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Vorträge im WS 2014

Das Oberseminar des Lehrstuhls für Theoretische Informatik findet dienstags 14:15-15:45 vorläufig in Raum 06 in der Wetterkreuz 13 statt. Es steht Masterstudierenden und Doktoranden sowie bei Interesse Bachelorstudierenden offen. Die Themenwahl erfolgt nach Vereinbarung entsprechend den Schwerpunkten des Lehrstuhls. Nachfragen gerne per Mail an den Leiter des Lehrstuhls (mailto:lutz.schroeder@informatik.uni-erlangen.de).

Voraussichtlicher Plan für WS 2014

Bisherige Vorträge

Date Speaker, Topic Abstract
24-Mar Dominik Paulus, Reasoning über unscharfe Beschreibungslogiken Fuzzy-Beschreibungslogiken sind eine Familie von Logiken, in denen statt der klassischen Wahrheitswerte (“wahr”/“falsch”) Wahrheitsgrade, üblicherweise aus dem Intervall [0,1], zur Anwendung kommen. Ich stelle verschiedene Ansätze für fuzzy-Varianten von ALC, entsprechende Tableau-basierte Reasoner sowie meine Implementierung eines Reasoners für fuzzy ALC mit Łukasiewicz-Semantik vor.
3-Mar Dexter Kozen, Completeness and Incompleteness in Nominal Kleene Algebra kozen
(joint work with Konstantinos Mamouras and Alexandra Silva)
Gabbay and Ciancia (2011) presented a nominal extension of Kleene algebra (KA) as a framework for reasoning equationally about imperative programs with statically scoped allocation and deallocation of resources. The system consists of KA augmented with a binding operator that binds a named resource within a local scope. They gave an axiomatization that captures the behavior of the scoping operator and its interaction with the KA operators and proved soundness over a class of nominal languages. I will show in this talk that the axioms are not complete for their proposed semantics, but they are sound and complete for a slight extension. If time, I will touch on recent work (with the above coauthors and Daniela Petrisan) on nominal Kleene coalgebra.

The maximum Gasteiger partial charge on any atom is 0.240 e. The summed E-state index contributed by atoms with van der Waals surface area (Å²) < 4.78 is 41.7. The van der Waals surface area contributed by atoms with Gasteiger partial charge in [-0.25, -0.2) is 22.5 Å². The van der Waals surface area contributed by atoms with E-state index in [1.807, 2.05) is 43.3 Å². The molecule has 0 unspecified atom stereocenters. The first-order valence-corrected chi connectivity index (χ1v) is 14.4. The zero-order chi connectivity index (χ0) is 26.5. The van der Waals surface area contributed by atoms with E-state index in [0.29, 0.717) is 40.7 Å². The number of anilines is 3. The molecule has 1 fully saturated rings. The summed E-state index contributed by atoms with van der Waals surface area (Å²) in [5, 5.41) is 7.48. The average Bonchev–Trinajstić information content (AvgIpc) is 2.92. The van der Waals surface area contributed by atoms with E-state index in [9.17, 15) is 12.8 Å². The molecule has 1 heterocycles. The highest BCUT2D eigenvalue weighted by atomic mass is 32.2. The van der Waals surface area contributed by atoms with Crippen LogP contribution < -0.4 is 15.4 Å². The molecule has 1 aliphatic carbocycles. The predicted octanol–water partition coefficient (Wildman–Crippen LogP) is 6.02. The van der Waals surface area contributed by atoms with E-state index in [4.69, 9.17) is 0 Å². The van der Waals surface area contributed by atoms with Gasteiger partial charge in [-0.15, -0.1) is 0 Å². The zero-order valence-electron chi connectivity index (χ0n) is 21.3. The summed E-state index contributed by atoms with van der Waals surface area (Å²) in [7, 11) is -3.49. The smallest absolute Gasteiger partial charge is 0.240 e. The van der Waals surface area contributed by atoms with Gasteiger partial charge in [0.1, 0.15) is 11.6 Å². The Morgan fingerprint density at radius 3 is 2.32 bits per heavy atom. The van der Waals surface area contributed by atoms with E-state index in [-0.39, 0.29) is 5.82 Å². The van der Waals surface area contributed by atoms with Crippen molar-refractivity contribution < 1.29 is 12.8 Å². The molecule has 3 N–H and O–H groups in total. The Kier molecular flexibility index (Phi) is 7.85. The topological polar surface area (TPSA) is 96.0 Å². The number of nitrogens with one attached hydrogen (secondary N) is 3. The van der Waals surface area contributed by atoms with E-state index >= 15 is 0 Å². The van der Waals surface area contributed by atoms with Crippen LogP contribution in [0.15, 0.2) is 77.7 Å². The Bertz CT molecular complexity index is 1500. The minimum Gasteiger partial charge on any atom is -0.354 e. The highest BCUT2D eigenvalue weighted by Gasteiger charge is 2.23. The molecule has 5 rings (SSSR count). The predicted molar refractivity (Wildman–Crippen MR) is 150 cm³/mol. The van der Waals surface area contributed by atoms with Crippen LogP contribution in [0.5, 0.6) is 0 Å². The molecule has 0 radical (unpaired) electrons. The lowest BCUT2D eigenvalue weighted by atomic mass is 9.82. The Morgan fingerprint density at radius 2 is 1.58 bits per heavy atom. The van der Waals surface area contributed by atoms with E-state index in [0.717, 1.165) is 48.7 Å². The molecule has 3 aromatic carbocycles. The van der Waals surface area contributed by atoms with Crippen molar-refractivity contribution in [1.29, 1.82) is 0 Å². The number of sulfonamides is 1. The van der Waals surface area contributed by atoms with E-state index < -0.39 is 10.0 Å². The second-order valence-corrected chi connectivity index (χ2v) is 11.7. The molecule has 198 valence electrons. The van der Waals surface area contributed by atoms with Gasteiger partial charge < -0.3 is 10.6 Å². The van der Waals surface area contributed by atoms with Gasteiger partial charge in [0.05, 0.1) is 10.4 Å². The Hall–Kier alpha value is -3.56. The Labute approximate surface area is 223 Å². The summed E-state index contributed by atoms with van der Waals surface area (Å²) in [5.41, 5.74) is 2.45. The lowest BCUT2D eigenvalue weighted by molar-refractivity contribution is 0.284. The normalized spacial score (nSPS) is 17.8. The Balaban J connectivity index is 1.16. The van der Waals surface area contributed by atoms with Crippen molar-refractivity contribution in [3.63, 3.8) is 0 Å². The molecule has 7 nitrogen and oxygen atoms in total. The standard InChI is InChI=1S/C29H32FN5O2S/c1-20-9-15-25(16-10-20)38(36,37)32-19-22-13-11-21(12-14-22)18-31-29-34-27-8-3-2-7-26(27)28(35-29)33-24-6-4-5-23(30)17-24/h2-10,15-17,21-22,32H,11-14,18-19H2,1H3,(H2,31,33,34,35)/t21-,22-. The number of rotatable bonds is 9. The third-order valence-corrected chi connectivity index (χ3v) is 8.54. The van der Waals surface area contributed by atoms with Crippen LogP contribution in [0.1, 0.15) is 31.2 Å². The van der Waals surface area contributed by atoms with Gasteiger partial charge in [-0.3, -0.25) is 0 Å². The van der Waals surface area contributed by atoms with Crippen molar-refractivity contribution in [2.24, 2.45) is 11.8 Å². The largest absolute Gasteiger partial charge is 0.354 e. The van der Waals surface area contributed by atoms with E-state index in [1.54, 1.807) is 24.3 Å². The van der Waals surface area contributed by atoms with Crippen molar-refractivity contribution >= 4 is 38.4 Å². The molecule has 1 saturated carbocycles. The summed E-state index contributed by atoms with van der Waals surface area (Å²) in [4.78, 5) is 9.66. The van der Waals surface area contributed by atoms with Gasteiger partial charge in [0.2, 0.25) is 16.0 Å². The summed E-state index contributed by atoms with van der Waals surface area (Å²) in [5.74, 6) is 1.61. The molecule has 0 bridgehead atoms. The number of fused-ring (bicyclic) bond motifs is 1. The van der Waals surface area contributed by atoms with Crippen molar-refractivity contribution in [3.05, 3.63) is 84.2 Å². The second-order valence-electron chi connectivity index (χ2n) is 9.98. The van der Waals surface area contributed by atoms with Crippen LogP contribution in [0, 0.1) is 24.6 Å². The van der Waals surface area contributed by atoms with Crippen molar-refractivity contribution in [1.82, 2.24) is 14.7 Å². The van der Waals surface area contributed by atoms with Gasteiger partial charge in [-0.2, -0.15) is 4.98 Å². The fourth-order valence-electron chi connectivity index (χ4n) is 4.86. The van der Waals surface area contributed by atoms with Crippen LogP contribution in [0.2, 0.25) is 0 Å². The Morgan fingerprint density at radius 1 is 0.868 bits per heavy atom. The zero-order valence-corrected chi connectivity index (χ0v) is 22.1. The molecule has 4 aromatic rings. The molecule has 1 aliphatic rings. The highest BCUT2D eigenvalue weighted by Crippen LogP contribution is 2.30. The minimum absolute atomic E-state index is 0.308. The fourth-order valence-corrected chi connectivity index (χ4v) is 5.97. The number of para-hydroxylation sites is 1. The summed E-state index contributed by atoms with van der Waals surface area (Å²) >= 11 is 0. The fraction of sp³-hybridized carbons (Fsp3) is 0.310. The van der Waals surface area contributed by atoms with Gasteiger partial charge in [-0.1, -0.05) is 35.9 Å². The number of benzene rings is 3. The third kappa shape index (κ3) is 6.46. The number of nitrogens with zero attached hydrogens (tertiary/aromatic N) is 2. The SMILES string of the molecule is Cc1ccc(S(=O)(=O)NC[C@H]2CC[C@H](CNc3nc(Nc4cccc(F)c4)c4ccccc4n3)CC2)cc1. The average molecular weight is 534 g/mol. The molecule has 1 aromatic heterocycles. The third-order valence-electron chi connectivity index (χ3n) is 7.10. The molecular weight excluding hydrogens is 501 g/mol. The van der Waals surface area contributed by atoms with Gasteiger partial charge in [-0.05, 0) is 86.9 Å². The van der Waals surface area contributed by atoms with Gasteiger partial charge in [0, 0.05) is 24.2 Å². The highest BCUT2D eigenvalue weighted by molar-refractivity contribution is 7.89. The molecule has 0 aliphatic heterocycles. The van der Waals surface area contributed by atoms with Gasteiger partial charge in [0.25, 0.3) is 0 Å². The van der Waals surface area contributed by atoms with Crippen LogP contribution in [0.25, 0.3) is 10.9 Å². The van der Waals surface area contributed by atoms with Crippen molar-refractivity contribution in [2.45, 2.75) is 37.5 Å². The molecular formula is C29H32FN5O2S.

4-Feb Fatemeh Seifan, Uniform Interpolation for Coalgebraic Fixpoint Logic (Joint work with Yde Venema and Johannes Marti)
We use the connection between automata and logic to prove that a wide class of coalgebraic fixpoint logics enjoys uniform interpolation. To this aim, first we generalize one of the central results in coalgebraic automata theory, namely closure under projection, which is known to hold for weak-pullback preserving functors, to a more general class of functors, i.e.; functors with quasi-functorial lax extensions. Then we will show that closure under projection implies definability of the bisimulation quantifier in the language of coalgebraic fixpoint logic, and finally we prove the uniform interpolation theorem.